Labyrinth in the Field

The winding but purposeful path of the labyrinth is a metaphor for life. Unlike a maze, there is only one path in and out. There are no shortcuts, no dead ends, and the entire path must be followed to complete the journey. The labyrinth visually reminds us that we are walking a common path. Often circular in design, they represent wholeness and unity. 

Labyrinths have appeared on every continent for thousands of years. They reflect the spiral images found so frequently in nature: a snail shell, a whirlpool, the inner ear. Labyrinth designs have appeared on rock faces, walls, coins, figurines, baskets, pottery, and mosaic pavement. They have been sculpted into the earth, outlined in stone, and built into floors. It has a universal appeal because it is not attached to any one culture or tradition.

The Labyrinth in the Field provides opportunities for meditation and spiritual practice in a natural setting. The ancient practice of walking a labyrinth has been known to nearly all cultures and religions around the globe.  Many find that following a path to the center stills the mind and opens the heart. Some walk labyrinths for relaxation. Some walk as a form of prayer. Still others walk as meditation to seek a deeper tranquility. The path is to be walked deliberately. From the entrance, a single route winds its way to the center. It is not a maze – there are no dead ends. One returns by the same path.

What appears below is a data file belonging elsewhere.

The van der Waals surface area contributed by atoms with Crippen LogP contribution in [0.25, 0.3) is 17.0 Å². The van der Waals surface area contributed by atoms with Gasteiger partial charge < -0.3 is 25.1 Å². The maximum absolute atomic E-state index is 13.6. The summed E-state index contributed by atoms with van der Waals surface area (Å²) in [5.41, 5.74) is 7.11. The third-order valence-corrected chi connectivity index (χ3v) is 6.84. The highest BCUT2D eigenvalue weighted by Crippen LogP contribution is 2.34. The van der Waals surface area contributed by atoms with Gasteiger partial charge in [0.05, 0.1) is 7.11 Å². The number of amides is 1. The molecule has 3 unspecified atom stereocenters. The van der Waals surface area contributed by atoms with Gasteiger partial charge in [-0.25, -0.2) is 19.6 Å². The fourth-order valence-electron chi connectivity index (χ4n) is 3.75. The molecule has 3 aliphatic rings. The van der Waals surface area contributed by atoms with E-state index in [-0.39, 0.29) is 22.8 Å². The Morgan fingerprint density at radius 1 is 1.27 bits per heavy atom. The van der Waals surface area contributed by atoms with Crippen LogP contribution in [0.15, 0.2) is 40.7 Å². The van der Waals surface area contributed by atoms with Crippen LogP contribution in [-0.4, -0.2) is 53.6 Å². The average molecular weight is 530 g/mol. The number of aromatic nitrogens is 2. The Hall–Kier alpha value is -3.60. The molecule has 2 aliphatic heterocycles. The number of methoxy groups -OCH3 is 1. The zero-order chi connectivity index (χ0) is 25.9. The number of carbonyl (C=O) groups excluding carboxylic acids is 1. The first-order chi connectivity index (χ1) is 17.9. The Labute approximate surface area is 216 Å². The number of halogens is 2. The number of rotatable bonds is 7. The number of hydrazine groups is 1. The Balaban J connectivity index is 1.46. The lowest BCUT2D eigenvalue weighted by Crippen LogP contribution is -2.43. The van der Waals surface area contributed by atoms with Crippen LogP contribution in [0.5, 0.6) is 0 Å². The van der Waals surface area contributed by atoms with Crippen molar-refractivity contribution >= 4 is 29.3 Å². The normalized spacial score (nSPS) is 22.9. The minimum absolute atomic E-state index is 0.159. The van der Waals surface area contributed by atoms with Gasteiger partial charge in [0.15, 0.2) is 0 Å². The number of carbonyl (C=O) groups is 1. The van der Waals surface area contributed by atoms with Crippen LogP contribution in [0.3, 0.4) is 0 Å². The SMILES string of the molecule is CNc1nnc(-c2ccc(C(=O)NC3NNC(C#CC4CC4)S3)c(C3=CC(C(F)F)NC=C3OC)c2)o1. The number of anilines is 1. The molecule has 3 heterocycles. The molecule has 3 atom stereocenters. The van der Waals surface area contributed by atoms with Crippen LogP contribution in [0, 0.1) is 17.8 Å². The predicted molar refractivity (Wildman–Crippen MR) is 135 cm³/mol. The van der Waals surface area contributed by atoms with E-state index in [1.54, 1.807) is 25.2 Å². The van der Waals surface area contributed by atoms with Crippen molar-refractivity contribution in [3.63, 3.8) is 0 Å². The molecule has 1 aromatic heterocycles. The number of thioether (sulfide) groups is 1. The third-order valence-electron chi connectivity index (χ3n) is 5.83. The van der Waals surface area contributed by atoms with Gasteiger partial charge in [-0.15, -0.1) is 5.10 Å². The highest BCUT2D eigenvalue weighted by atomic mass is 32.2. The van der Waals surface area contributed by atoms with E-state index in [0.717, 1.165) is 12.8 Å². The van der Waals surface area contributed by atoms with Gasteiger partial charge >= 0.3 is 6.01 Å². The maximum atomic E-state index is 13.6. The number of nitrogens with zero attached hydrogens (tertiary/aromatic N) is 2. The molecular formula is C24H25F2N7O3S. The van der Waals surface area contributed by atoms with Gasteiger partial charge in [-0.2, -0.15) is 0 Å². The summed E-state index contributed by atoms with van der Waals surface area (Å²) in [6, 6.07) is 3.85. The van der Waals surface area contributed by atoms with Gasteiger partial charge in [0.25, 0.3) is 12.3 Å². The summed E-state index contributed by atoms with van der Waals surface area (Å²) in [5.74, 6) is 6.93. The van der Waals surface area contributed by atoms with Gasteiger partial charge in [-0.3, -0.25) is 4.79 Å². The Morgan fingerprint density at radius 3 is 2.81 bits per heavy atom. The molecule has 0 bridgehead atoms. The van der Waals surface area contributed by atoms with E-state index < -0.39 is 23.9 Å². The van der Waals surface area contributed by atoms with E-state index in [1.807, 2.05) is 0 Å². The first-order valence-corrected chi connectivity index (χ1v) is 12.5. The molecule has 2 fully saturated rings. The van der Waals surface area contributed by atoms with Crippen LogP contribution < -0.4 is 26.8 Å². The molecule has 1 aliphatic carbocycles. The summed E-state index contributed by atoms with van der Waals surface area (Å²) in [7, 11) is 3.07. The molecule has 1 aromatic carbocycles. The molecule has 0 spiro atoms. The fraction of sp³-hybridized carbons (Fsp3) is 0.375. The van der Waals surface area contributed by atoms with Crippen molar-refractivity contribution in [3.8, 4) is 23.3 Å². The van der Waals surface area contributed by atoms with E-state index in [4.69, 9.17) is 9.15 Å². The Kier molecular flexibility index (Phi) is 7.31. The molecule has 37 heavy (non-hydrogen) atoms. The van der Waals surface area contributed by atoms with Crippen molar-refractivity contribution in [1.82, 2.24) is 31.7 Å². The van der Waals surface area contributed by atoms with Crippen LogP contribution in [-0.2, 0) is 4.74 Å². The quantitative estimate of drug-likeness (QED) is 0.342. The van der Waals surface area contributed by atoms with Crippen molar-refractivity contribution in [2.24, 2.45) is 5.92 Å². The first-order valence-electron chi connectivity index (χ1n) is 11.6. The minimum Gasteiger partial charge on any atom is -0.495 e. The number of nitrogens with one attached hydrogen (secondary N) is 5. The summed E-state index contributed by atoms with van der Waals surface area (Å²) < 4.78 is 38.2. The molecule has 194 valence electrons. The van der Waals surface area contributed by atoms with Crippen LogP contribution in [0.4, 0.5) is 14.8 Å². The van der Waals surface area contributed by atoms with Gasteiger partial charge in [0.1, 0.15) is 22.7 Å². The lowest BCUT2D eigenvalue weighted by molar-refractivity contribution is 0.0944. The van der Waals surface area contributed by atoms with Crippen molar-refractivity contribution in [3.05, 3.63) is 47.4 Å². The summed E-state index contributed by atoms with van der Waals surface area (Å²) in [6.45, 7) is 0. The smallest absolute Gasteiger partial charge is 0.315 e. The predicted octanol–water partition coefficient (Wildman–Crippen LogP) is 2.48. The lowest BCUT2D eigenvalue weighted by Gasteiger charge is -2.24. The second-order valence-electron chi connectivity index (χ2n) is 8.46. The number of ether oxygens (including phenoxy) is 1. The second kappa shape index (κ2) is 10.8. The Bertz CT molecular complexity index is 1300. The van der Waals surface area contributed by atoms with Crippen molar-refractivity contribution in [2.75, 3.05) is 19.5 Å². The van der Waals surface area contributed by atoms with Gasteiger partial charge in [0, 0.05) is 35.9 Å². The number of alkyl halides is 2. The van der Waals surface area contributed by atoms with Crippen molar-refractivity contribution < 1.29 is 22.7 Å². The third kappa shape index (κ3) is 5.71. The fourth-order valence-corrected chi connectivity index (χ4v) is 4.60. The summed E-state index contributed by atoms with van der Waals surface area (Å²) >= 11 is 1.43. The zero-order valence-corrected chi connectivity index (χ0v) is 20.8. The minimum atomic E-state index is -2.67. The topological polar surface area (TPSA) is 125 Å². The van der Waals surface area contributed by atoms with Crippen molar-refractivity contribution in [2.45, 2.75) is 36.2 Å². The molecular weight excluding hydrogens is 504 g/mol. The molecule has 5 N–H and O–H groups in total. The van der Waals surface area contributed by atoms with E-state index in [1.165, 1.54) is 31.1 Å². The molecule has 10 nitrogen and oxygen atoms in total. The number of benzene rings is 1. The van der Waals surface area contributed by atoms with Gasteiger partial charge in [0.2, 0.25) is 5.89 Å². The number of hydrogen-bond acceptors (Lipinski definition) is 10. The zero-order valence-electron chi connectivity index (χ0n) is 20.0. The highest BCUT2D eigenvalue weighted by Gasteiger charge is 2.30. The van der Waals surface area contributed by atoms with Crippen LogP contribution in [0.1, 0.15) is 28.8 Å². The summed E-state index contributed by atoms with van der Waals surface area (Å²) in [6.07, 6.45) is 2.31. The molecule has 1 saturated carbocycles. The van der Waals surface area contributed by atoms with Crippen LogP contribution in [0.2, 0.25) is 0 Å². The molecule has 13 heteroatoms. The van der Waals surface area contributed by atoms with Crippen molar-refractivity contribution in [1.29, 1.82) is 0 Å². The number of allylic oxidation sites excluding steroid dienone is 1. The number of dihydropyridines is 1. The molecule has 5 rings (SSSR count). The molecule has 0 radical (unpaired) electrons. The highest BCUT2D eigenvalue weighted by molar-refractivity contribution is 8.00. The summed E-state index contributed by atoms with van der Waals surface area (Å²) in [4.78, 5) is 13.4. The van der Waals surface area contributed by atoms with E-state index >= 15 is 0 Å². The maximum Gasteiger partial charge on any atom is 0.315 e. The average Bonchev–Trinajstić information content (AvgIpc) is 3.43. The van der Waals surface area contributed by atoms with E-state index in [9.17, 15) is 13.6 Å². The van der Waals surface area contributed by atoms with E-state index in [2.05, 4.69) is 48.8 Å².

Facing the front of the Edgecomb Community Church build, the Labyrinth in the Field is located to the left in the field below. The Medieval 7- Circuit Chartres Style labyrinth is open to all, dawn to dusk, 7 days a week year-round but snow is not removed during winter months.


Thursday, June 9, 2022 – Labyrinth Walk 11 a.m.

Bring your own lunch to enjoy after the walk.

Labyrinth Creation Story